Rep. Earl Blumenhauer (D-OR) wrote the following in his April 26, 2017 newsletter entitled “Ending horse slaughter: A glimmer of hope on the Hill”, and taken those words right out of our mouths.
These are strange times in our nation’s capital, with looming discussions of government shutdowns and tax giveaways for the wealthy. In this era, Congressional victories may seem difficult to come by.
Yet I wanted to tell you about one glimmer of hope that I saw today on Capitol Hill. Just a few hours ago, the Congressional Animal Protection Caucus, which I co-chair, held a briefing to highlight the issue of horse slaughter, the horrific killing and processing of horses for human consumption. The Caucus, a bipartisan group of over 120 lawmakers committed to passing legislation that promotes animal welfare, was formed to highlight important issues affecting animals and to educate members and their staff on the need for sensible animal protection legislation.
While it may sound foreign, horse slaughter is still prevalent in the United States. Each year, over 100,000 horses are purchased in the U.S. and shipped to slaughterhouses across our borders in crowded trucks, without food, water, or rest, only to be slaughtered using often gruesome methods. In order to educate my fellow Representatives on this issue, I invited experts from all over the country to testify on the need to end horse slaughter now. The panel that testified included animal welfare experts, as well as celebrities like “Pretty Little Liars” star Huw Collins and sportscaster Bonnie-Jill Laflin. The room was packed, and the presentation was powerful, personal, and highly effective in conveying the horrors of horse slaughter.
Today’s event showed that people are paying attention, and something can be done. On the very first day of this Congress, with my colleague Representative Vern Buchanan (R-FL), I introduced legislation to bring an end to this abysmal practice of horse slaughter. H.R. 113, the Safeguard American Food Exports (SAFE) Act, now has 97 bipartisan co-sponsors. The momentum from our briefing represents a critical step in helping to usher this common-sense and humane legislation through Congress. I am committed to putting the resources of the Congressional Animal Protection Caucus behind the bill until it becomes law.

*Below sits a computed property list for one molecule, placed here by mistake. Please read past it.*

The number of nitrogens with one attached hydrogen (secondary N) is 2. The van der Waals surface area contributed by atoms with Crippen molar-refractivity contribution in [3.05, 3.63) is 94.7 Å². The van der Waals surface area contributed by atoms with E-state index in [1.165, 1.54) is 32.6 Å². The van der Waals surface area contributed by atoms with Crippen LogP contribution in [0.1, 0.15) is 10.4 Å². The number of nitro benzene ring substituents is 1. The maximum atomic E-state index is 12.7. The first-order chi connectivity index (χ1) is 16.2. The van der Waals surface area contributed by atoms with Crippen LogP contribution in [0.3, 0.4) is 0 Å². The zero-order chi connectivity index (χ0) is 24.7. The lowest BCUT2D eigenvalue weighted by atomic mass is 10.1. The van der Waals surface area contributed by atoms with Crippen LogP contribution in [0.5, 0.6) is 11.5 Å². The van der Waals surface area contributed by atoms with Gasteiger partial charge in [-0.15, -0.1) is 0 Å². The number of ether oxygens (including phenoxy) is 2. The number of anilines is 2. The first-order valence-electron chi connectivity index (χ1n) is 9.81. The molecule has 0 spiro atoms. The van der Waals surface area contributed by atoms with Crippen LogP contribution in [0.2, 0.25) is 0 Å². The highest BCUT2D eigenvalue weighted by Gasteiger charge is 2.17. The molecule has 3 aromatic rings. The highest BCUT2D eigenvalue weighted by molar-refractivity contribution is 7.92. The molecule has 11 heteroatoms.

Whether it’s fighting to strengthen existing laws, or working to push forward new ones, we must continue to fight for policies that protect animals in the United States and abroad. Today’s briefing was a small, but significant step in this Congress, and I am proud to have worked to provide a glimmer of light amidst this strange and unusual time.
March Against Horse Slaughter was a big success and mobilized so many advocates. We knew we were having a big impact in support of these sorts of efforts.
We are so grateful for Rep. Blumenhauer’s encouraging words which verifies what we have been seeing and reporting from the halls of Congress.
Keep up the good work. Let’s do this. There is little reason for us to fear that the President will not sign it into law if the 2017 SAFE Act is passed. More on that in another post coming up very soon.
Rep. John Yarmuth (D-KY-3), my Representative, just co-sponsored H.R. 113. Hooray. Rep. Yarmuth co-sponsored the previous SAFE Act as well. I am so glad to see someone in Kentucky is standing up for horses. I am going to tweet Rep. Yarmuth a big thanks plus send him a thank you card. I invite you to do the same for your Representatives when they co-sponsor H.R. 113. It is very important to establish a relationship with your lawmakers. They receive so few thank you’s and yours will make an impression.
Follow us on Twitter @horsefund (https://horsefund.org/twitter). The hashtags to use on Twitter are #hr113 and #2017SAFEAct. Some are also using #horseslaughter, #horses and #horsemeat. But it’s best not to get carried away with hashtags!
If your Representative has yet to co-sponsor H.R. 113, take these steps to contact them. NOTE: Please do not use prefabricated point and click messages. They are a nuisance to legislative staff and often ignored or batched and counted as a single endorsement. Truly. We hear it all the time.